3. NBC needs to move on. After the year that NBC has had, this was no time for sentiment to trump practicality. It’s true that Angela Bromstad, NBC Entertainment President, said that she didn’t want to be the executive to pull the plug on ‘Law and Order,’ but I give her credit for making the tough decision. NBC doesn’t need to hold onto the past; it’s time to embrace the future. That means new drama series that might have a run half as long as ‘Law.’

4. Television history has already been made.
Does the record book really matter to anyone? Most people don’t even remember that ‘Gunsmoke’ had the longest run in television history. So ‘Law and Order’ will be tied with that CBS western, big deal. They’re both still way behind ‘Guiding Light’ which had 72 years on the air — radio and television — before ending in September 2009. And if you want to know about history, Fox’s ‘The Simpsons’ currently wrapping year 21 and will be back for a 22nd.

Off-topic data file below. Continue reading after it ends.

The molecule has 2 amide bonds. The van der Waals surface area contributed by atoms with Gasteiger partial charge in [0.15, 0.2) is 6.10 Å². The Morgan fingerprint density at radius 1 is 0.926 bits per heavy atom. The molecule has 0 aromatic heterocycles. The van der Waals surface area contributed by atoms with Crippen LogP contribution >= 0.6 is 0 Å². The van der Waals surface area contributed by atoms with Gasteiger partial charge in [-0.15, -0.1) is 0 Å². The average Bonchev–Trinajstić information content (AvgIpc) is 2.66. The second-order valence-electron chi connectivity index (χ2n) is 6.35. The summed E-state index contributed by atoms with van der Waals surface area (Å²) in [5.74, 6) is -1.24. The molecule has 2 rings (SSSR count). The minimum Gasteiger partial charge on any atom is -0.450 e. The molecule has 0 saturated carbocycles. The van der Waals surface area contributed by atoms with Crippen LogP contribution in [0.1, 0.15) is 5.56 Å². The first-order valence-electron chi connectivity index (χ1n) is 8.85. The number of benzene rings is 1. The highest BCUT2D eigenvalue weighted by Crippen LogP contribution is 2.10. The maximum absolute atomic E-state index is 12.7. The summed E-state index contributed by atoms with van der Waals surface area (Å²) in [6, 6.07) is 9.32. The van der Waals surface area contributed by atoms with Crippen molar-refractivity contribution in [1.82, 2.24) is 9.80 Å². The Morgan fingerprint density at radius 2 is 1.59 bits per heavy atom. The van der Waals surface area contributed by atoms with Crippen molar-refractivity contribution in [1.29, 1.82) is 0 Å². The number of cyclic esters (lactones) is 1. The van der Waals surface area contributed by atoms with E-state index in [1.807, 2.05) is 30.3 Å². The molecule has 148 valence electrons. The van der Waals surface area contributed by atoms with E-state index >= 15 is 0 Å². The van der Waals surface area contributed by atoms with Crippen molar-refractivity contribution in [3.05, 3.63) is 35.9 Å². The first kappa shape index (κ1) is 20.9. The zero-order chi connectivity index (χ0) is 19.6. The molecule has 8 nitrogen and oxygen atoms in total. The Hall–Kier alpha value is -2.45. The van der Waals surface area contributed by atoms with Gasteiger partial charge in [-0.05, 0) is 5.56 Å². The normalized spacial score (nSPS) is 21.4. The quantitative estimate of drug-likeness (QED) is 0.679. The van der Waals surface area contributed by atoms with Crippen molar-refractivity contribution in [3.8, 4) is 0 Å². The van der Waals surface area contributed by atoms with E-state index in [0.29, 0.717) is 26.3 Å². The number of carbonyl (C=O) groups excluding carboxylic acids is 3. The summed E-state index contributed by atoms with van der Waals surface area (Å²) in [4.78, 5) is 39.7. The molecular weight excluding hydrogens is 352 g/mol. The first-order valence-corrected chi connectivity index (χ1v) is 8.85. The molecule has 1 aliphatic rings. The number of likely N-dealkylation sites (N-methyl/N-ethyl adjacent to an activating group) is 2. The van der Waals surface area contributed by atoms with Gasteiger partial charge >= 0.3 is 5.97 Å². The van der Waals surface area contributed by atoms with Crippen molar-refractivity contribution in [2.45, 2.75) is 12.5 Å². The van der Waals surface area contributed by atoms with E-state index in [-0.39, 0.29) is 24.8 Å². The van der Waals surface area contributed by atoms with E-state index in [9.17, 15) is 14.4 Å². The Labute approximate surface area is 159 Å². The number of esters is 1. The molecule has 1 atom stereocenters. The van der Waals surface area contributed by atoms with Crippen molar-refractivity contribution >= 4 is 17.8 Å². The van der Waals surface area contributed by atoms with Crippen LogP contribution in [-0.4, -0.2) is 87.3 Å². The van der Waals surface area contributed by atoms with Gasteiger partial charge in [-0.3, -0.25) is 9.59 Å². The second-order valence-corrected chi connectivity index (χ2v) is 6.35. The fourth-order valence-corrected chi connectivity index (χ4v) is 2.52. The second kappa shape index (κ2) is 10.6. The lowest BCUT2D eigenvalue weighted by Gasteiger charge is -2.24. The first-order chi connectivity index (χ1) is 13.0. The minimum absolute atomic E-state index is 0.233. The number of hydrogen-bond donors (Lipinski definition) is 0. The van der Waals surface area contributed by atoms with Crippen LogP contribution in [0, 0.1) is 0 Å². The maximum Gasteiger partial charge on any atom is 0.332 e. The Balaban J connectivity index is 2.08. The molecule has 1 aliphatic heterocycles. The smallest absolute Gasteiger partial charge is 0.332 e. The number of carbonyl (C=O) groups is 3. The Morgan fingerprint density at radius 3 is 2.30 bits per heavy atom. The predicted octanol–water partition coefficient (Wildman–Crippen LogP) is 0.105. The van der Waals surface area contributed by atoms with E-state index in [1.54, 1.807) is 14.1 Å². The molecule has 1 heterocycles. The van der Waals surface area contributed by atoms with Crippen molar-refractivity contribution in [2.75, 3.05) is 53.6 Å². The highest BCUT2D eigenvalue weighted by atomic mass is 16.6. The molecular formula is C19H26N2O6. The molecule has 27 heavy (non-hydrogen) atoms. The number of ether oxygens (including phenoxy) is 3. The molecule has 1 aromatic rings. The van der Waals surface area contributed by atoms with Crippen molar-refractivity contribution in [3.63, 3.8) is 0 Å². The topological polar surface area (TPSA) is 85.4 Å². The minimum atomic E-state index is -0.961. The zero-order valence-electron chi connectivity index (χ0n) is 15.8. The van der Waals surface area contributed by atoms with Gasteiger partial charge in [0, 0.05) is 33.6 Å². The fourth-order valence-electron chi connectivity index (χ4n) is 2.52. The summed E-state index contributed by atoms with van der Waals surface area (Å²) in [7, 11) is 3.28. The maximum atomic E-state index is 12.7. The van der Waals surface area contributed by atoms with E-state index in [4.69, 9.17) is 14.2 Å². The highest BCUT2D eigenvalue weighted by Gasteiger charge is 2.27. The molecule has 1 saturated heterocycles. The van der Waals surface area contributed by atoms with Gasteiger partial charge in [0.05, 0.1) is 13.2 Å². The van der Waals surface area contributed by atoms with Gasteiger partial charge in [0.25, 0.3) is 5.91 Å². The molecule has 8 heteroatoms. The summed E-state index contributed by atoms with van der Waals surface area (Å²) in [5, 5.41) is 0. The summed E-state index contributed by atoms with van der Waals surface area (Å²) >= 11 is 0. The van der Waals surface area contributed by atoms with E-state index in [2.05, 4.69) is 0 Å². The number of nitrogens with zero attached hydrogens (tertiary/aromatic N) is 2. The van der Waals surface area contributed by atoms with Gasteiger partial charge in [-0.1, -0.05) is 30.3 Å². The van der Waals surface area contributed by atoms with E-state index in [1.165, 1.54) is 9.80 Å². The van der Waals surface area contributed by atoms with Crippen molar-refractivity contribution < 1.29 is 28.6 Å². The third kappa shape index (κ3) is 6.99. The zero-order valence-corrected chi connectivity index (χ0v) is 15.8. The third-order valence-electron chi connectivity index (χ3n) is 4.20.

5. It’s not really gone.
While NBC will not be producing new episodes of ‘Law and Order,’ the show will hardly be gone and forgotten. It’s a huge fixture in syndication as well as on USA Network. The program plays all over the world in television markets and the DVDs are available for sale and rent. Also, since there really won’t be an ending to ‘L&O,’ it wouldn’t shock me if two or three years from now creator/executive producer Dick Wolf convinces NBC to do a TV movie, reuniting some of the original cast members. If not a reunion movie, perhaps a series of TV movies. Don’t be shocked … it could happen.